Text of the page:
Amazing timelapse video of the Isle of Man's starry night sky

Get inspired by watching our timelapse video which showcases all of what the Isle of Man’s stunning night sky has to offer.


Many locations on the Island have some of the darkest skies in the British Isles so it's a great place to gaze at the stars. The formally recognised dark sky sites on the Island are:


  • Ballaugh Beach
  • Ballure Reservoir
  • Mooragh Promenade
  • Port Lewaigue Car Park
  • Smeale, at the far North of the Island
  • Sulby Reservoir Car Park, in the centre of the Island


  • Axnfell Plantation, near Laxey
  • Mount Murray
  • Onchan Park
  • Port Soderick Brooghs
  • Port Soderick Car Park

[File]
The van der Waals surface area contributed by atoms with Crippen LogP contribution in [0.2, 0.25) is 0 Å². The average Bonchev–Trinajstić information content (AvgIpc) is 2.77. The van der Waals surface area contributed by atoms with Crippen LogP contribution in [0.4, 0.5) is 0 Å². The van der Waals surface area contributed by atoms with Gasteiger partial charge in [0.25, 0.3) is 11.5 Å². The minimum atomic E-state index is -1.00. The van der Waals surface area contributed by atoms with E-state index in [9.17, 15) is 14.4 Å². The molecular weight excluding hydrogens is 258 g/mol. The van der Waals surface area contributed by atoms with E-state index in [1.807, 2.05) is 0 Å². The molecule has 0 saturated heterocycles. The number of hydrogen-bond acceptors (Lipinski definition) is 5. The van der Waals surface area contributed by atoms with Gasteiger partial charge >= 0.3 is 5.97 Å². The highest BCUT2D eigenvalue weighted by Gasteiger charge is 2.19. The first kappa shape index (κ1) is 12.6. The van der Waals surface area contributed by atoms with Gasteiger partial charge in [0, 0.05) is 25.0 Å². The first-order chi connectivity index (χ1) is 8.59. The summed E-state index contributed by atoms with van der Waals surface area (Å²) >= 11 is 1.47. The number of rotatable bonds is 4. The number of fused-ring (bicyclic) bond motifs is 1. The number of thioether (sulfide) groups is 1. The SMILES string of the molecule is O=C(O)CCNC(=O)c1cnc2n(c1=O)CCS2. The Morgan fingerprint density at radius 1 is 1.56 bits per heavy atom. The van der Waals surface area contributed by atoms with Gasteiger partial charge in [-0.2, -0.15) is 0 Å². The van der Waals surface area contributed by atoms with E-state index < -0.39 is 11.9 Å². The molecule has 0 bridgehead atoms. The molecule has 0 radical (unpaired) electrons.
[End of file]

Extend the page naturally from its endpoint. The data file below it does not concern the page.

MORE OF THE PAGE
• Clypse Kerrowdhoo
  • Ballannette Country Park
  • Conrhenny Community Woodland Car Park
  • West Baldwin Reservoir


  • Cregneash
  • Fort Island, near Castletown
  • Poulsom Park
  • Rushen Abbey
  • The Sloc
  • The Sound, at the far South


  • Glen Mooar Beach
  • Glen Wyllin
  • Niarbyl, on the West coast
  • Peel Castle
  • Tynwald Mills Car Park

All of the above sites have, when initially analysed have a SQM (Star Quality Meter) reading in excess of 21.00 which is indicative of extremely clear skies.



Hints and tips

As with any outdoor activity it is always sensible to make some plans in advance. Below are a few suggestions to make sure that your viewing of our spectacular Manx skies is not only successful but memorable:-